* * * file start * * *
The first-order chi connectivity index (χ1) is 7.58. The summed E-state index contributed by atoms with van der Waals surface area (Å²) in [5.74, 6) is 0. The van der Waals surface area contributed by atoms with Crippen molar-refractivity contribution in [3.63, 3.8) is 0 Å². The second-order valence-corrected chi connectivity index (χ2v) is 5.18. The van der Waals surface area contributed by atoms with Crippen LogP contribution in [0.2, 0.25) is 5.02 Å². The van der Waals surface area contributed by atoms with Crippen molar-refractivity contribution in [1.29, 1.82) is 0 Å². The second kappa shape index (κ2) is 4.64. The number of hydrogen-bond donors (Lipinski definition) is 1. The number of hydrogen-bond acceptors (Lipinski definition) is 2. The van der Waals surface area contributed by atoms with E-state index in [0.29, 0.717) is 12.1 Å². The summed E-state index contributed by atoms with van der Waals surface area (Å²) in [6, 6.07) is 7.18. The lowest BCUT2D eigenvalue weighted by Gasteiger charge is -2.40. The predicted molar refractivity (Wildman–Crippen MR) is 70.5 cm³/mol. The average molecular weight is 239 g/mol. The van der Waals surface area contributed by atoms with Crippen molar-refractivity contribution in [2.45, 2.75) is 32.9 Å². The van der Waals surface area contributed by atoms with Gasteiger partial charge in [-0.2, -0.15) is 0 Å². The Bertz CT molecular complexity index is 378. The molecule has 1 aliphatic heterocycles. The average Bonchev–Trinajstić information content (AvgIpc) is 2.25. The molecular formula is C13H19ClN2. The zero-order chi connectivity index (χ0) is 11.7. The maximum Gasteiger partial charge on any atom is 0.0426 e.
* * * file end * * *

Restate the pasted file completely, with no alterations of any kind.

The first-order chi connectivity index (χ1) is 7.58. The summed E-state index contributed by atoms with van der Waals surface area (Å²) in [5.74, 6) is 0. The van der Waals surface area contributed by atoms with Crippen molar-refractivity contribution in [3.63, 3.8) is 0 Å². The second-order valence-corrected chi connectivity index (χ2v) is 5.18. The van der Waals surface area contributed by atoms with Crippen LogP contribution in [0.2, 0.25) is 5.02 Å². The van der Waals surface area contributed by atoms with Crippen molar-refractivity contribution in [1.29, 1.82) is 0 Å². The second kappa shape index (κ2) is 4.64. The number of hydrogen-bond donors (Lipinski definition) is 1. The number of hydrogen-bond acceptors (Lipinski definition) is 2. The van der Waals surface area contributed by atoms with E-state index in [0.29, 0.717) is 12.1 Å². The summed E-state index contributed by atoms with van der Waals surface area (Å²) in [6, 6.07) is 7.18. The lowest BCUT2D eigenvalue weighted by Gasteiger charge is -2.40. The predicted molar refractivity (Wildman–Crippen MR) is 70.5 cm³/mol. The average molecular weight is 239 g/mol. The van der Waals surface area contributed by atoms with Crippen molar-refractivity contribution in [2.45, 2.75) is 32.9 Å². The van der Waals surface area contributed by atoms with Gasteiger partial charge in [-0.2, -0.15) is 0 Å². The Bertz CT molecular complexity index is 378. The molecule has 1 aliphatic heterocycles. The average Bonchev–Trinajstić information content (AvgIpc) is 2.25. The molecular formula is C13H19ClN2. The zero-order chi connectivity index (χ0) is 11.7. The maximum Gasteiger partial charge on any atom is 0.0426 e.